Following third-party lab testing that revealed a positive E. coli O157:H7 sample, Oregon-based Interstate Meat Dist, Inc. is recalling 28,356 pounds of ground beef products. The products were shipped to retail locations in Arizona, California, Nevada, Oregon, Utah, Washington and Wyoming, according to a USDA FSIS announcement, and have bear establishment number “EST. 965” inside the USDA mark of inspection.
“The issue was reported to FSIS after a retail package of ground beef was purchased and submitted to a third-party laboratory for microbiological analysis and the sample tested positive for E. coli O157:H7. FSIS conducted an assessment of the third-party laboratory’s accreditation and methodologies and determined the results were actionable.” – FSIS, USDA
The USDA posted images of labels and product details related to the Class I recall, which have been distributed to Wal-Mart, WinCo, Kroger and Albertsons.
Beer is one of the world’s oldest beverages, with evidence suggesting production as far back as the Bronze age. While beer is no longer used as renumeration for work as it was in the Mesopotamian Fertile Crescent, it is nevertheless a common pleasure for many people. Craft brewing is a relatively new phenomenon, and quite different from the brewing processes of antiquity. In the United States, immigrants from Germany and Czechia began to experiment with new recipes for craft beer in the 1960s. These recipes, often based on the Bavarian 16th century Reinheitsgebot, or purity laws, ensured that only the purest, highest quality ingredients went in to make beer: Water, barley, hops and yeast.
Since then, there has been a rapid growth in the number of microbreweries that experiment with “new-world” hops and grains to create huge ranges of flavorful beers that go far beyond traditional recipes. This variety in brewing ingredients and approaches has, in part, supported the explosion of a mass market for craft beer. In 2020, the global market value of craft beer was estimated at nearly $165 billion, and is expected to grow to nearly $554 Billion by 2027, with the largest growing markets in countries like China, Japan and the United States. There has also been a shift in which types of beers are consumed, with more premium or specialized craft beers increasing in market share with respect to low-cost mass-production beers.
In such a crowded and dynamic market, beer producers are faced with competitive challenges like never before. Ensuring a consistently high-quality product with a distinctive flavor profile that can be enjoyed time and time again is critical for market success. One of the key challenges standing in the way of achieving this is turbidity, or “haze”, in the end product. Such haze can give an unsightly first impression to consumers, compromise flavor, and negatively impacts shelf stability. In this article we discuss how new, advanced turbidity testing technologies are enabling brewers to quickly and efficiently eliminate haze from their beers, supporting breweries in their goals of delivering great consumer experiences again and again.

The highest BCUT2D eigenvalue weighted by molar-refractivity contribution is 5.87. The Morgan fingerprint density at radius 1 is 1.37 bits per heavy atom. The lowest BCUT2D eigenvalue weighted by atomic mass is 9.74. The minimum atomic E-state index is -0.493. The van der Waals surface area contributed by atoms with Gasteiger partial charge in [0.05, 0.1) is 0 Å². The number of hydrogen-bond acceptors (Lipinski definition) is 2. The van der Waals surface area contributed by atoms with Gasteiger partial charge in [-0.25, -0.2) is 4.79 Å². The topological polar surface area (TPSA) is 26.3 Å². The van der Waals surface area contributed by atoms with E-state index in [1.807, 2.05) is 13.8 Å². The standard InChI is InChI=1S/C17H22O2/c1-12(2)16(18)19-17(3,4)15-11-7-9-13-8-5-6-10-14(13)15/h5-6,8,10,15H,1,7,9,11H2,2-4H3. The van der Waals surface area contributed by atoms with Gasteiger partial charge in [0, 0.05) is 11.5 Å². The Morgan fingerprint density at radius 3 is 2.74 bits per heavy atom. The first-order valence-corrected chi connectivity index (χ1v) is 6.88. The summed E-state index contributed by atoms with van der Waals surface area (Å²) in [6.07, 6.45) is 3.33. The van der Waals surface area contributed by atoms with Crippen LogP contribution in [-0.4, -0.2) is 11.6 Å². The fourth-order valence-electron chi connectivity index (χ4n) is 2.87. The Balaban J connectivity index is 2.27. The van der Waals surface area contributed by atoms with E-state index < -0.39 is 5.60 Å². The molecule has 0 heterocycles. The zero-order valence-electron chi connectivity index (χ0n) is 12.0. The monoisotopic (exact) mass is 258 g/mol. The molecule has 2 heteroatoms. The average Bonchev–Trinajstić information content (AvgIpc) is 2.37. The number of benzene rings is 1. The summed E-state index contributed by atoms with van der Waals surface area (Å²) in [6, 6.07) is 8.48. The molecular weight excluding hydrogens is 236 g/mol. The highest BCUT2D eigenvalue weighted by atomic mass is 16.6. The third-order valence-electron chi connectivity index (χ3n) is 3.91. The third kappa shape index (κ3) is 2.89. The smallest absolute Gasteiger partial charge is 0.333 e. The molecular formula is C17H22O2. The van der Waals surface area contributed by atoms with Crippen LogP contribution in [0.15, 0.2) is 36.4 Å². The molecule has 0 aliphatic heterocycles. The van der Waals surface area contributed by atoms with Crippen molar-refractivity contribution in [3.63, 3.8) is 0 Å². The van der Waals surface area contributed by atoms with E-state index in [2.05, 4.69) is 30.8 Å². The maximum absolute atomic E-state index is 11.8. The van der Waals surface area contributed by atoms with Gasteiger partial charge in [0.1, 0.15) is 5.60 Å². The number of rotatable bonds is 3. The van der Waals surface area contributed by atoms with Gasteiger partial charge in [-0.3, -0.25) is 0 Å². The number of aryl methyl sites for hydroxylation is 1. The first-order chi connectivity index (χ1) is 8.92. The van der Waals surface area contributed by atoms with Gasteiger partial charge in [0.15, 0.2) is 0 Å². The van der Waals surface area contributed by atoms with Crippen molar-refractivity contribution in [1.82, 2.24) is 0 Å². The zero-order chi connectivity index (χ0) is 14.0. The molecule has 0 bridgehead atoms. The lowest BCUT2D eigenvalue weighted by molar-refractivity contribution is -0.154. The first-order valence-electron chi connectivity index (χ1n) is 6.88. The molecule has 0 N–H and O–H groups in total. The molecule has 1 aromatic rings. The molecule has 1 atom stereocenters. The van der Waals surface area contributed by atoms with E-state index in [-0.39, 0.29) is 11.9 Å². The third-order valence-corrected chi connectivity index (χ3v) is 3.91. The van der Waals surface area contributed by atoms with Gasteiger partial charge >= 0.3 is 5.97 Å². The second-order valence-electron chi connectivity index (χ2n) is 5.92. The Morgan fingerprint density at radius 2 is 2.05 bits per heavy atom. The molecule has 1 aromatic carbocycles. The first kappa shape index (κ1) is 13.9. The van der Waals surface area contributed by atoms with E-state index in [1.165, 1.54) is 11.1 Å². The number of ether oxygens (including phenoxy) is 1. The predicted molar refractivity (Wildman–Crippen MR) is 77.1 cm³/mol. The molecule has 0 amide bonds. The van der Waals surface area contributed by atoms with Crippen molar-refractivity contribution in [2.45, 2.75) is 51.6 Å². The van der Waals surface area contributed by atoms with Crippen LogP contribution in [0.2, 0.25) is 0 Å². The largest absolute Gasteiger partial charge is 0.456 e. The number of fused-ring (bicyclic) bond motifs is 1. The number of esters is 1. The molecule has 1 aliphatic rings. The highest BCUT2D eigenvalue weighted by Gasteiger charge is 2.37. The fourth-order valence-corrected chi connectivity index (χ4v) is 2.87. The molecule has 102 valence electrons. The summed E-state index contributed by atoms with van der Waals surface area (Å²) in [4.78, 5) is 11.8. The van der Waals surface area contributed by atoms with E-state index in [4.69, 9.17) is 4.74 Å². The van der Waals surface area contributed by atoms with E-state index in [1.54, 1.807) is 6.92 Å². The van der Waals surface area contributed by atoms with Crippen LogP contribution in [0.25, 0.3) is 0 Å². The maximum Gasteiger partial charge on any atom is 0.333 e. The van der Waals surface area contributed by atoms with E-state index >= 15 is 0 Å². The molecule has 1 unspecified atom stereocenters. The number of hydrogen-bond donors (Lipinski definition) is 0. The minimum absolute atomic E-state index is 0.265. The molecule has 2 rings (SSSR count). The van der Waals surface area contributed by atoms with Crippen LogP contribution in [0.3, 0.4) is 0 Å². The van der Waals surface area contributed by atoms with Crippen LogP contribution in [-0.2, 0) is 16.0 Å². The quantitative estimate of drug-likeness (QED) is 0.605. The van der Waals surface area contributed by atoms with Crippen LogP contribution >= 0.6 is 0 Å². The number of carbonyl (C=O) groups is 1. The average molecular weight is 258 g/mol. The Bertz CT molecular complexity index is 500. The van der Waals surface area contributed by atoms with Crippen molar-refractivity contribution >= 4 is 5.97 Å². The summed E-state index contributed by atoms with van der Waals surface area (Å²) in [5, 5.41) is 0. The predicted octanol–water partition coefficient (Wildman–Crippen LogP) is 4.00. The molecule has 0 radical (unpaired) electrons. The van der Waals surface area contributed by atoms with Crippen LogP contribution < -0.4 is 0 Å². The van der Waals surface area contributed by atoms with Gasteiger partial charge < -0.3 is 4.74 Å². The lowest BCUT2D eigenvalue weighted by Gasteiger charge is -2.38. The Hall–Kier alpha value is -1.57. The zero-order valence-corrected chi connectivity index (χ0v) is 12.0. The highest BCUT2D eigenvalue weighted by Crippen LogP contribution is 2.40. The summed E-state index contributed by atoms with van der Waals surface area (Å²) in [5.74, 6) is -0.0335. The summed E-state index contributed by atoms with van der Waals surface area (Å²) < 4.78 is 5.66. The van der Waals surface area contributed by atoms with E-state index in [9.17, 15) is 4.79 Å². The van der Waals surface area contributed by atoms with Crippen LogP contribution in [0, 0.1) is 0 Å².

Quality over Quantity
With the growing “premiumization” of beers, ever-greater attention and importance is being placed on interesting and consistent flavor profiles. Often, this includes beers made from ingredients far outside the relatively strict Reinheitsgebot recipe, including additions such as coffee, fruit and spices. The emphasis on more complex flavor profiles is pushing beer tasting to be taken as seriously as wine tasting, with perfectly balanced beers often being designed to match certain foods.
However, the addition of these newer ingredients can introduce challenges into the brewing process, especially as they can be sources of turbidity-causing impurities that may affect the quality, flavor and shelf stability of the final product. This is particularly challenging when beer brewing is scaled up to larger manufacturing quotas, where careful control of variables like ingredient choices, recipes and manufacturing methods are critical for ensuring the consistency and quality of the beer from batch to batch.
To meet these needs, modern breweries are increasingly using new and advanced technologies throughout the brewing process to maintain high quality products. Technologies like water purification systems, titrators and portable instruments such as hand-held pH meters and spectrophotometers are all being utilized to improve and refine the manufacturing process. A major focus of this technological drive is in turbidity detection and removal.
What Is Haze, and Where Does It Come From?
Haze is a broad term referring to evenly distributed turbidity—suspended, insoluble material which can appear in the final product. Haze can be divided into several types, most commonly: Chill haze, a temporary haze that disappears when a chilled beer warms to room temperature; and permanent haze, which is present at all temperatures. Haze can also be divided into biological haze (caused by microbiological growth in the beer) and non-biological haze (caused by a wide variety of non-living material, such as peptides, polyphenols and starches).
Since turbidity can be the result of unwanted microbes, wild yeast or protein particles, these deposits, although not unsafe to consume, can significantly alter the flavor profile of the beer, adding unpleasant acidity, sourness, or even “off” flavors. Bacteria are one of the major sources of turbidity in beers, particularly lactic acid-producing bacteria (LAB), such as Lactobacillus. While small amounts of lactic acid can add pleasant, desirable sour flavors in sour beers, the over-presence of these bacteria can be a major cause of contamination, so their levels must be closely monitored in the brewing process. Other bacteria like Pectinatus species can also “infect” beers, causing turbidity as well as “off” aromas and flavors due to the creation of hydrogen sulfide and fatty acids.
Importantly, turbidity-causing compounds can collect in the product from all stages of the brewing process:
This starts with the source of water, and how it is filtered and treated. For example, a high presence of calcium in brewing water can cause precipitation of calcium oxalate.
Mashing, the first stage of the brewing process, produces a malt extract from mixing grains and water. The malt extract is a liquid containing sugar extracted during mashes and has high viscosity and high protein content. At this stage fungi (like Penecillium), wild yeasts (Candida) and bacteria can all enter the mix to cause turbidity later on.